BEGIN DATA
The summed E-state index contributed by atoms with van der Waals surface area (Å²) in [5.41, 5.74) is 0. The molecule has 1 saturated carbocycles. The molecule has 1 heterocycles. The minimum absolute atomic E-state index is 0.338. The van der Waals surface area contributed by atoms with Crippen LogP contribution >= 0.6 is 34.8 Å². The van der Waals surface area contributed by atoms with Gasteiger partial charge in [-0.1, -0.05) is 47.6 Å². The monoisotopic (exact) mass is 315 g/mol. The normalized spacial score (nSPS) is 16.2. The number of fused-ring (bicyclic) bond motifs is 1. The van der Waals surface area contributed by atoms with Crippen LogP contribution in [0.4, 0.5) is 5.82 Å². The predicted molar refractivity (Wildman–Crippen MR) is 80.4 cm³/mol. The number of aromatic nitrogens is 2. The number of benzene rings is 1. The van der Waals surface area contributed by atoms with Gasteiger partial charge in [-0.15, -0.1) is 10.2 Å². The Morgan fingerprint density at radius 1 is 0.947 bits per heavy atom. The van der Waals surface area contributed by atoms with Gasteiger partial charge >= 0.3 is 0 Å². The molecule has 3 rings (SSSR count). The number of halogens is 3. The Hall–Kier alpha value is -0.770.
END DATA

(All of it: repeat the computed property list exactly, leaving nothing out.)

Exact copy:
The summed E-state index contributed by atoms with van der Waals surface area (Å²) in [5.41, 5.74) is 0. The molecule has 1 saturated carbocycles. The molecule has 1 heterocycles. The minimum absolute atomic E-state index is 0.338. The van der Waals surface area contributed by atoms with Crippen LogP contribution >= 0.6 is 34.8 Å². The van der Waals surface area contributed by atoms with Gasteiger partial charge in [-0.1, -0.05) is 47.6 Å². The monoisotopic (exact) mass is 315 g/mol. The normalized spacial score (nSPS) is 16.2. The number of fused-ring (bicyclic) bond motifs is 1. The van der Waals surface area contributed by atoms with Crippen LogP contribution in [0.4, 0.5) is 5.82 Å². The predicted molar refractivity (Wildman–Crippen MR) is 80.4 cm³/mol. The number of aromatic nitrogens is 2. The number of benzene rings is 1. The van der Waals surface area contributed by atoms with Gasteiger partial charge in [-0.15, -0.1) is 10.2 Å². The Morgan fingerprint density at radius 1 is 0.947 bits per heavy atom. The van der Waals surface area contributed by atoms with Gasteiger partial charge >= 0.3 is 0 Å². The molecule has 3 rings (SSSR count). The number of halogens is 3. The Hall–Kier alpha value is -0.770.